“A good cop can’t sleep because he can’t find a piece of the puzzle. A bad cop can’t sleep because of a guilty conscience.” LAPD homicide detective Will Dormer (Al Pacino) once said it, but he doesn’t recall.
Sent with his partner, Hap (Martin Donovan), to solve a murder in a secluded Alaska town, the two are greeted by local cop Ellie Burr (Hilary Swank), who’s smart and quick-learning, but small-town and fresh-out-of-the-academy green. She immediately looks up to the “big-city detective” as a well of knowledge and experience, whether she should or not.
Dormer is so skillful at getting inside the thoughts of a killer that he’s able to piece together clues from a dead girl’s body as if he murdered her himself. He seems to have the world of murder in a tight grip, until one rogue shot on a fog-riddled stakeout undermines his state of mind.
This is the first film for director Christopher Nolan after causing a stir with Memento in 2000, which he directed and wrote. It sure looks like he’s planning a long career of pushing our buttons inside a beautifully crafted package — at least I hope so. Part mystery, part moral dilemma, but all seductively intriguing, the film takes a typical movie trope (cops after a killer) and deals with it in an atypical way, sucking you into the land of the midnight sun, where never-ending light becomes the enemy.
Dormer can’t sleep. He tapes butcher paper to his hotel window to block out the sun — or is it the truth he’s trying to tape out? Nolan’s use of sumptuous textures, like the sunlight filtering through paper and tape onto Dormer’s golden hands, makes Insomnia a visual delicacy. When Dormer loses his footing and sinks into freezing blue water underneath cut logs, light shimmering through the cracks at his grasping hands turns a wet grave into soft, flickering, fairy-tale beauty.
For this remake of the 1997 Norwegian film, Hillary Seitz’s script keeps the stark, cold, desolate atmosphere, but sets it inside the U.S. territory and culture of Nightmute, Alaska, halibut capital of the world.
In Insomnia, Pacino and Williams finally break out of their ongoing labyrinth of regurgitated, predictable roles, at last challenging all of their years of acting experience, pushing themselves into a thespian battle at the edge of a cliff. Instead of riding on the typically abrasive, foul-mouthed, “I won’t take any shit” character profile he’s used in so many films, Pacino goes inside himself. This makes his true intentions virtually unreadable to the audience, yet he’s obviously cooking and seething with something behind his eyes. Many of his past roles portray a controlling, heavy-handed hothead, but this cop, although starting out with the upper hand, quickly loosens his grip, forcing Pacino into a much more vulnerable, human and welcome change of character.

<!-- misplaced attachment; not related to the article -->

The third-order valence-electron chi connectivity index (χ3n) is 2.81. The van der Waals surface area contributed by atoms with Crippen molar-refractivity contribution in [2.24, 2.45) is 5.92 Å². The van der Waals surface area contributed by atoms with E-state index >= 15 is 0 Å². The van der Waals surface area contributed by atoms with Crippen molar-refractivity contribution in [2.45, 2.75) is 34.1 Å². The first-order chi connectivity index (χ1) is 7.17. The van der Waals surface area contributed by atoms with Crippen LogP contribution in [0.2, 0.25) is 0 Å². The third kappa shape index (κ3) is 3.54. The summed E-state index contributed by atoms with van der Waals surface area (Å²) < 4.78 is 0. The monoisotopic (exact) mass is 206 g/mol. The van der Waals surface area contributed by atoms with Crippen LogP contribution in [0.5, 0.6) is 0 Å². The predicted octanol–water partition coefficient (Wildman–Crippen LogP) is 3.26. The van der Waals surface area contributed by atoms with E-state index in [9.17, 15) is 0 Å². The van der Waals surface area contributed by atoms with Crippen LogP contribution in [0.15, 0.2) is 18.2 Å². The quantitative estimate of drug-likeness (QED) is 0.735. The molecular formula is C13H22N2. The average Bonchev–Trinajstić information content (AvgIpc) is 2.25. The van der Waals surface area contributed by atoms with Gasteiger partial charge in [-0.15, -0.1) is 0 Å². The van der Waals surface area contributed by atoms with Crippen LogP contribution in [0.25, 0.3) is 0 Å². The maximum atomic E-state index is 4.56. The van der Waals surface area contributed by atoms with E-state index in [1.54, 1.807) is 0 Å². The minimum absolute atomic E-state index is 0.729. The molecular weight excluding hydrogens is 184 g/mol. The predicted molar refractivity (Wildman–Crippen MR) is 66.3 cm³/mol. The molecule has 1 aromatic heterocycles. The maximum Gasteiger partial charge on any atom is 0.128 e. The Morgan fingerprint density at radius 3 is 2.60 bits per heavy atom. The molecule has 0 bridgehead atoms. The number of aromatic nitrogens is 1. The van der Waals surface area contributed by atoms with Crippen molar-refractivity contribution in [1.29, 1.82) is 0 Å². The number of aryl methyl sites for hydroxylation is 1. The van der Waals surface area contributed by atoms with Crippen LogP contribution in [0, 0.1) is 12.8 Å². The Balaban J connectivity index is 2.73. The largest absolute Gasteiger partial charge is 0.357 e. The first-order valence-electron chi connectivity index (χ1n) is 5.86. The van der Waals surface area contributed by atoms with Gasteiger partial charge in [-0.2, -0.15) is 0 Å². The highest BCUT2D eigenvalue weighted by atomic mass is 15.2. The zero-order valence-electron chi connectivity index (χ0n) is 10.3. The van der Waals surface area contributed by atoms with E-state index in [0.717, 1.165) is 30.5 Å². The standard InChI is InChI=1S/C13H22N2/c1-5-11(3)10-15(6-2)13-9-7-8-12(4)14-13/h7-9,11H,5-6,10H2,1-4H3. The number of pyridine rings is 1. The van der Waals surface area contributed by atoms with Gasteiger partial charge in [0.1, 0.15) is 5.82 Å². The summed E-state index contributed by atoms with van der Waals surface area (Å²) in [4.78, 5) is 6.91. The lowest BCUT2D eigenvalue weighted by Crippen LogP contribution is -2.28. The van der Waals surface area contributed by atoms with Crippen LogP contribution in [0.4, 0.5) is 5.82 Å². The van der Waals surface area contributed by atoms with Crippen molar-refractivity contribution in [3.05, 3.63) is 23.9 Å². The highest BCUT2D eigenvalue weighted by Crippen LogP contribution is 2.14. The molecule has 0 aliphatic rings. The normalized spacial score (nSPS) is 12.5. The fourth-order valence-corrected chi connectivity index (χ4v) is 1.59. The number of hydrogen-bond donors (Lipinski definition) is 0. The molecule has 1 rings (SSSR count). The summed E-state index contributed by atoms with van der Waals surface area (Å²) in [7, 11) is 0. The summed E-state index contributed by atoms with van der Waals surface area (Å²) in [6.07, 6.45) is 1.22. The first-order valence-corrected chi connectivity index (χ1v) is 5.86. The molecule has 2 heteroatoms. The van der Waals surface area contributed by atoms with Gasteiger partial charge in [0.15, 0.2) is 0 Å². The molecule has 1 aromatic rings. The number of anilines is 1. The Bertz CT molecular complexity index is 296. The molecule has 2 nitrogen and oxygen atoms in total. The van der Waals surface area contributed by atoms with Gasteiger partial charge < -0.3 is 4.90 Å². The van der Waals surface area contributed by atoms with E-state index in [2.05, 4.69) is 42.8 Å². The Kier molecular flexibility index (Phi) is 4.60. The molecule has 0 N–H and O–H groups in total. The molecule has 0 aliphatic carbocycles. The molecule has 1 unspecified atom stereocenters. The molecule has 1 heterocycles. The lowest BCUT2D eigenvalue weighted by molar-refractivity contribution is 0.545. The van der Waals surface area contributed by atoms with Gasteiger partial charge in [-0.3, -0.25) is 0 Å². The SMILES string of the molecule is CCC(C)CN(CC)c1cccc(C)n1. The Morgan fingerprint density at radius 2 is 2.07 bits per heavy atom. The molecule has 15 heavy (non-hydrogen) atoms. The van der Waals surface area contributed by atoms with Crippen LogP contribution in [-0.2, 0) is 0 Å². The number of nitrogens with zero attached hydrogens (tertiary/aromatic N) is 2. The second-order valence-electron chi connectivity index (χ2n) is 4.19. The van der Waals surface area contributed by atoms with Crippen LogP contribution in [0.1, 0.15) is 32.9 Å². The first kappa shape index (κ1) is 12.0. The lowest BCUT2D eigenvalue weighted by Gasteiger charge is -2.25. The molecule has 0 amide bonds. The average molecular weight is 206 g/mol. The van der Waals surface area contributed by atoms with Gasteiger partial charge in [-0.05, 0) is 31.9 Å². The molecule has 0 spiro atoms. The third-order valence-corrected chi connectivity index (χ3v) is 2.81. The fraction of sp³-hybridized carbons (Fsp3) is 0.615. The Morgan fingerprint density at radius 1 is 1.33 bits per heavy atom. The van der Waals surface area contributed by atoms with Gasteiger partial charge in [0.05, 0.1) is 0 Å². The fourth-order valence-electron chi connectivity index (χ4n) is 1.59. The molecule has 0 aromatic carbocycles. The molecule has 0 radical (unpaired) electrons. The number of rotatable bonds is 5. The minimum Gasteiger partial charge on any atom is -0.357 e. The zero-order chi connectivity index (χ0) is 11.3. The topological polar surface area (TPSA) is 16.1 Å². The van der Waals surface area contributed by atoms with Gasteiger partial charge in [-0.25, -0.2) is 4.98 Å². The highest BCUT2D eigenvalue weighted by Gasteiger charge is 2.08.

Don’t ever piss off a writer. They create and manipulate realities on a daily basis, and if they decide to use their powers of thought for unseemly purposes, things get twisted and ugly. Reclusive novelist Walter Finch (Robin Williams) works like a calculating parasite, worming his way into Dormer’s own fate, until both of their futures entwine in a psychological mess that marries their senses of self-preservation and their destinies. Williams has much to offer, but has rarely exhibited the depths of his talents as well as he does here. The fact that we’re used to seeing him spinning out of control, the mad manufacturer of a laugh a second, adds to the disturbing quality of the calm, ultra-aware and intelligent Finch. He’s always one or two thoughts ahead of everyone else, because he has to be to survive.
Calling Dormer in the middle of another sleepless night, Finch’s soothing voice both becomes a stalking reminder of living horrors and a comforting guardian to the detective, understanding all of his internal demonic conflicts too well. The two are drawn to each other both for practical reasons and because they share a camaraderie in having crossed the line of no return.
Under the expert direction of Nolan, Swank, Pacino and Williams make a fine chemical mix; their actions and counter-reactions bouncing off each other like a three-way chess game, with Williams out for blood and Pacino secretly trying to let Swank win, all playing with that dangerously fragile thing we call life.
Anita Schmaltz writes about film for Metro Times. Send comments to firstname.lastname@example.org.
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